Question 1 :
What is self?
Self is merely a conventional name for the first argument of a method. A method defined as meth(self, a, b, c) should be called as x.meth(a, b, c) for some instance x of the class in which the definition occurs; the called method will think it is called as meth(x, a, b, c).
Question 2 :
How do I check if an object is an instance of a given class or of a subclass of it?
Use the built-in function isinstance(obj, cls). You can check if an object is an instance of any of a number of classes by providing a tuple instead of a single class, e.g. isinstance(obj, (class1, class2, ...)), and can also check whether an object is one of Python's built-in types, e.g. isinstance(obj, str) or isinstance(obj, (int, long, float, complex)).
Note that most programs do not use isinstance() on user-defined classes very often. If you are developing the classes yourself, a more proper object-oriented style is to define methods on the classes that encapsulate a particular behaviour, instead of checking the object's class and doing a different thing based on what class it is. For example, if you have a function that does something:
def search (obj): if isinstance(obj, Mailbox): # ... code to search a mailbox elif isinstance(obj, Document): # ... code to search a document elif ...
A better approach is to define a search() method on all the classes and just call it:
def search(self): # ... code to search a mailbox
def search(self): # ... code to search a document obj.search()
Question 3 :
What is delegation?
Delegation is an object oriented technique (also called a design pattern). Let's say you have an object x and want to change the behavior of just one of its methods. You can create a new class that provides a new implementation of the method you're interested in changing and delegates all other methods to the corresponding method of x.
Python programmers can easily implement delegation. For example, the following class implements a class that behaves like a file but converts all written data to uppercase:
class UpperOut: def __init__(self, outfile): self.__outfile = outfile def write(self, s): self.__outfile.write(s.upper()) def __getattr__(self, name): return getattr(self.__outfile, name)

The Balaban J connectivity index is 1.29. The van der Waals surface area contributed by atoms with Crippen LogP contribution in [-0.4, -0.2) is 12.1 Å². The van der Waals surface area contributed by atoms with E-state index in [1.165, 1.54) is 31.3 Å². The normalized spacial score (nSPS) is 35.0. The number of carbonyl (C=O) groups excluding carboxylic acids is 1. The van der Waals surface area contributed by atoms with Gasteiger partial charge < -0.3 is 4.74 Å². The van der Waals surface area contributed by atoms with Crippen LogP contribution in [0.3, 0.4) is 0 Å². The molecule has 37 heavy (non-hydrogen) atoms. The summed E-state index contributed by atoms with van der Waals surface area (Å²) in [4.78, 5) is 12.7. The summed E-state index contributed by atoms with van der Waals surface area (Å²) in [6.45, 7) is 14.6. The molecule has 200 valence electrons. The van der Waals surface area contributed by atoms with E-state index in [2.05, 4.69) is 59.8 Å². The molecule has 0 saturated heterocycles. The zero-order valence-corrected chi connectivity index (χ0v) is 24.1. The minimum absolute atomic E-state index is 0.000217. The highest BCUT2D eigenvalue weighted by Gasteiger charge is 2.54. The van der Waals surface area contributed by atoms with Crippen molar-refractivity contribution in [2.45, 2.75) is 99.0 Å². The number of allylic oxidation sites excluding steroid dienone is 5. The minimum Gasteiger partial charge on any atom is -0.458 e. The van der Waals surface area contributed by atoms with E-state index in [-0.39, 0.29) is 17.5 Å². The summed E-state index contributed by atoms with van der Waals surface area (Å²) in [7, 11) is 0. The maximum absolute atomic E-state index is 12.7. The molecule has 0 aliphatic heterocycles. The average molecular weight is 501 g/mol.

Here the UpperOut class redefines the write() method to convert the argument string to uppercase before calling the underlying self.__outfile.write() method. All other methods are delegated to the underlying self.__outfile object. The delegation is accomplished via the __getattr__ method; consult the language reference for more information about controlling attribute access.
Note that for more general cases delegation can get trickier. When attributes must be set as well as retrieved, the class must define a __settattr__ method too, and it must do so carefully. The basic implementation of __setattr__ is roughly equivalent to the following:
def __setattr__(self, name, value):
self.__dict__[name] = value
Most __setattr__ implementations must modify self.__dict__ to store local state for self without causing an infinite recursion.
Question 4 :
How do I call a method defined in a base class from a derived class that overrides it?
If you're using new-style classes, use the built-in super() function:
def meth (self):
If you're using classic classes: For a class definition such as class Derived(Base): ... you can call method meth() defined in Base (or one of Base's base classes) as Base.meth(self, arguments...). Here, Base.meth is an unbound method, so you need to provide the self argument.
Question 5 :
How can I organize my code to make it easier to change the base class?
You could define an alias for the base class, assign the real base class to it before your class definition, and use the alias throughout your class. Then all you have to change is the value assigned to the alias. Incidentally, this trick is also handy if you want to decide dynamically (e.g. depending on availability of resources) which base class to use.
BaseAlias = <real base class> class Derived(BaseAlias): def meth(self): BaseAlias.meth(self)